“We improve ourselves by victories over ourselves. There must be contest and we must win.”-Edward Gibbon

I bet you, fair-reader, have within you a desire to improve. To make your life and the lives of your loved ones better. To make the world a better place. At least I sincerely hope you have that desire (among others). I want you, I want me, I want my amazing Barista at my local coffee shop to do their damnedest to do that very thing. We strive to leave the world a better place than we found it. But first things first…In order to improve the outside, it is certain we need to start inside ourselves. And it is my contention…(what a great word, just rolls off the tongue “contention”), that the seed we have within us to improve the world is partially planted there to prove to ourselves that we are worthy of such a task.

Statistics abound in the realm of low self-esteem, and they ain’t pretty. Seventy eight percent of women age 17 are “unhappy with their bodies.” (National Institute on Media and the Family). In another study, they found 7 of 10 girls feel they do not measure up in some way, including their looks, their schoolwork or other achievements. (Shapiro, Hannah. “Dove’s Campaign for Real Beauty boosts girls’ self-esteem for Back to School.” Accessed March 3, 2014.)   It is also estimated that 45% of Western men are unhappy with their bodies, that number was 15% 25 years ago.

Self-esteem is not tied exclusively to body image, however. Our self worth is many times improperly connected to our accomplishments or our perceived successes or lack-there-of. In 1978, clinical Psychologists Pauline R. Clance and Suzanne A. Imes coined the term/diagnosis “Imposter Syndrome” to describe the feelings one has when they have achieved renown but inside feel unworthy of their accolades/growth. They feel that at any time they will be exposed as a fraud or an imposter. Psychological research in the 1980s found that 70% of people fit into this mold at one point or another. Odds are, you have felt this way too. If so, you are in good company; Maya Angelou, Tom Hanks, Emma Watson and Michelle Pfeiffer all have stated they have felt this way at some point in their careers.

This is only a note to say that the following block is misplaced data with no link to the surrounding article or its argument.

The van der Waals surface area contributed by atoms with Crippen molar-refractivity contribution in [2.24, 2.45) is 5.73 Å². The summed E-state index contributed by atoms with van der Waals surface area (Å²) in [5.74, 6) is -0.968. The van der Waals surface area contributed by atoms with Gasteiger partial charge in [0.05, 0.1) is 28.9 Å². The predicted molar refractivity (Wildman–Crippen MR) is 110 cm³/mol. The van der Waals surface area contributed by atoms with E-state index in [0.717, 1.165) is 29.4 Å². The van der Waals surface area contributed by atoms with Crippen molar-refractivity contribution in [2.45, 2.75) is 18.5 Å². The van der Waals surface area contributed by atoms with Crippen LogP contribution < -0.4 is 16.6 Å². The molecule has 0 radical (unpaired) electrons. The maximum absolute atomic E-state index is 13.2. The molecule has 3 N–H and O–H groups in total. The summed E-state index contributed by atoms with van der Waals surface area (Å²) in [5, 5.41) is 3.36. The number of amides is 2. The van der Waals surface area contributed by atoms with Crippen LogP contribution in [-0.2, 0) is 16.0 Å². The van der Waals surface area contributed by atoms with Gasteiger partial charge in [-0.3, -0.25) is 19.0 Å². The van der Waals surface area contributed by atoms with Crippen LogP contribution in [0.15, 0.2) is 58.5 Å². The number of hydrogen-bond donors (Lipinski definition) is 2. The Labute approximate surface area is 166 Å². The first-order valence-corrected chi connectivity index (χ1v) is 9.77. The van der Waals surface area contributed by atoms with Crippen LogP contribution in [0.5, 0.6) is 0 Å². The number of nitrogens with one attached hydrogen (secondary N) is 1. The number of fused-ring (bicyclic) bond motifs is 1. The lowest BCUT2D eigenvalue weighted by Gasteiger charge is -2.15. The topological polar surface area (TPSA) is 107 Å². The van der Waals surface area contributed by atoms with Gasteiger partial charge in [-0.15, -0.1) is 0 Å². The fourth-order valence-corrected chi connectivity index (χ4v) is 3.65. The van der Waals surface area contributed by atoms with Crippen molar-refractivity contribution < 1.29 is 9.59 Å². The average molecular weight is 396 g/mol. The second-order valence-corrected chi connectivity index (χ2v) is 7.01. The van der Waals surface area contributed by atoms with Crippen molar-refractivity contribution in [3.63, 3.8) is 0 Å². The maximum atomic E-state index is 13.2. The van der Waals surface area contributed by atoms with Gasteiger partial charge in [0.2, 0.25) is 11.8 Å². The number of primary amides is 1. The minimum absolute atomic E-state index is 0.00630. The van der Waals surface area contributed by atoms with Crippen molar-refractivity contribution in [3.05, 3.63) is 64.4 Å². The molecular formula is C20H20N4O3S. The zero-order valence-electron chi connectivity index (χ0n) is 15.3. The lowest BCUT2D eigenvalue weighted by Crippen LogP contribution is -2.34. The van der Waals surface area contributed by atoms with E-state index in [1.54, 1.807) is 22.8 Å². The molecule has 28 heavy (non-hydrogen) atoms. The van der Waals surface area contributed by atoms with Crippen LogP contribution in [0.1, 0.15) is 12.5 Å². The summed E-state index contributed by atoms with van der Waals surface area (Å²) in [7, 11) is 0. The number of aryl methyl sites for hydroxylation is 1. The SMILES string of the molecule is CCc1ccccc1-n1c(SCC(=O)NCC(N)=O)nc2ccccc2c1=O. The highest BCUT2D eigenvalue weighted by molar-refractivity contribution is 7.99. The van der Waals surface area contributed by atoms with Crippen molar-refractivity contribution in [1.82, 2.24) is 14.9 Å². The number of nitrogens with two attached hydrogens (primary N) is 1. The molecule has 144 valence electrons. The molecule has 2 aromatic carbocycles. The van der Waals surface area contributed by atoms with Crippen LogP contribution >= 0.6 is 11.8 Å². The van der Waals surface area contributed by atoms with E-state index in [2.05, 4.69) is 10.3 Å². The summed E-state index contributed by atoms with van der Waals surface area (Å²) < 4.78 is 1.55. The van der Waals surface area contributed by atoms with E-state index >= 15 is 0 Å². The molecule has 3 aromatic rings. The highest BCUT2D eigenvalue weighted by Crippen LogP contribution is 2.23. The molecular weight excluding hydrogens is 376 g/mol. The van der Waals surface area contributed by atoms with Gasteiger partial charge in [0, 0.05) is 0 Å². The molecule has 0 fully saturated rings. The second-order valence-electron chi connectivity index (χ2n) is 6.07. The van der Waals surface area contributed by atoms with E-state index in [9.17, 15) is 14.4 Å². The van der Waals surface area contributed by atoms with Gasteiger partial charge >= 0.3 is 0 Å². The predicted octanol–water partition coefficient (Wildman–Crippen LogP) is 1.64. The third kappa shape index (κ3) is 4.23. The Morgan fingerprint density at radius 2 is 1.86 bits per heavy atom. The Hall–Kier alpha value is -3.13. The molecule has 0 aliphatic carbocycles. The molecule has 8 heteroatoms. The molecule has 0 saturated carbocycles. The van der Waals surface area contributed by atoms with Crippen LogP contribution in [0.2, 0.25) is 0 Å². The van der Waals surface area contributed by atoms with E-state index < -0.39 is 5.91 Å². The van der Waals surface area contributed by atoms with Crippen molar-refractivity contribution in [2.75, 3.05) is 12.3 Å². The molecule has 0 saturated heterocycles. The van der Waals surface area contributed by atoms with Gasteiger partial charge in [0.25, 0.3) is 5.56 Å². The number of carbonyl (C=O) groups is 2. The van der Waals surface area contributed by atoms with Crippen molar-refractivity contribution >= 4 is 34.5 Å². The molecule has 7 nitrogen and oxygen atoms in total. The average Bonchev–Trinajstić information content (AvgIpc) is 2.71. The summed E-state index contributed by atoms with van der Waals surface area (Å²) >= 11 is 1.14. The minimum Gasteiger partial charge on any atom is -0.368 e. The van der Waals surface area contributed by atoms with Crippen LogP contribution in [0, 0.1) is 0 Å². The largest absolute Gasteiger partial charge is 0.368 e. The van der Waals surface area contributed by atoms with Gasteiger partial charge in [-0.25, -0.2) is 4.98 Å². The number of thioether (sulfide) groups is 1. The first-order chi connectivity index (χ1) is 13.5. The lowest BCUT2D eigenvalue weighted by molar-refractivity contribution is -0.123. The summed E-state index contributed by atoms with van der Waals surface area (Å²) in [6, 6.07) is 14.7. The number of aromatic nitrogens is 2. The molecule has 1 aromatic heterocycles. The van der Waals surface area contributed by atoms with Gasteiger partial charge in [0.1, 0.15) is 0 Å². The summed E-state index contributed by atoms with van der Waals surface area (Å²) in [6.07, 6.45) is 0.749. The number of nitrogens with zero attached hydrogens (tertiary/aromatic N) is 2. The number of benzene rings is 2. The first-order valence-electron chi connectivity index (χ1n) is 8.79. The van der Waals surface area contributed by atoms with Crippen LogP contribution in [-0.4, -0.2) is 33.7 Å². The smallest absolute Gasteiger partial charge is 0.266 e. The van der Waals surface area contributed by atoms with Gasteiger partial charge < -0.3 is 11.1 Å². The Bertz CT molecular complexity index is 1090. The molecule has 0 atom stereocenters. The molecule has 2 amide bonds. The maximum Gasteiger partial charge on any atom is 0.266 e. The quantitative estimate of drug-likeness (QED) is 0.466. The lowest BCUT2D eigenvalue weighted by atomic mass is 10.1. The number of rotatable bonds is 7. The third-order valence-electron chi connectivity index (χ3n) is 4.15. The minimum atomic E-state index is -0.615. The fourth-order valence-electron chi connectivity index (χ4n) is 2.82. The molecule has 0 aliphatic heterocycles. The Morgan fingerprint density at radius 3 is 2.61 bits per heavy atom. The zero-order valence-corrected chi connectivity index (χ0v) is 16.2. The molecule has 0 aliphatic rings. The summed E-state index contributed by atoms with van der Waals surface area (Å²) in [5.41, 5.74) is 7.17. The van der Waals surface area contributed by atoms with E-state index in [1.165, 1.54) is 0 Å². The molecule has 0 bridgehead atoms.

Inadequacy about our bodies, low self-esteem hindering us from improving our lives, and if/when we do improve, thoughts that we are imposters… it is no wonder many of us feel frozen.

The flip-side of inspiration is fear, and fear keeps you right where you are. I’m not bad-mouthing fear here. Fear (like all emotions) is vitally important to your survival. If you did not have fear, plain and simple… you’d be fertilizer by now. A healthy fear of picking a fight with a hippopotamus is a good thing. Don’t lose that fear. The key is to not let some of the nonsense voices that fear puts into your head lead you. Fear is about withdrawing (and with good reason), it should never lead. During this journey into your soul, into finding your inspiration in order to cultivate and share it, you need to understand fear will attempt to hold you back at every turn. Your job isn’t necessarily to tell it to shut up, but to acknowledge your fears and thoughts of inadequacy and then to push on anyway. Let fear have it’s words. Let fear talk trash. Let fear tell you that you aren’t good enough. Let fear poke fun, point out your gigantic zit on your forehead (we’ve all had that one…right?), by all means let fear have it’s voice. But then get to work proving your fear wrong. Don’t allow yourself to sit by and let fear win your soul. We ALL deserve for you to overcome those fears, because somehow, someway, what you have, the world needs.


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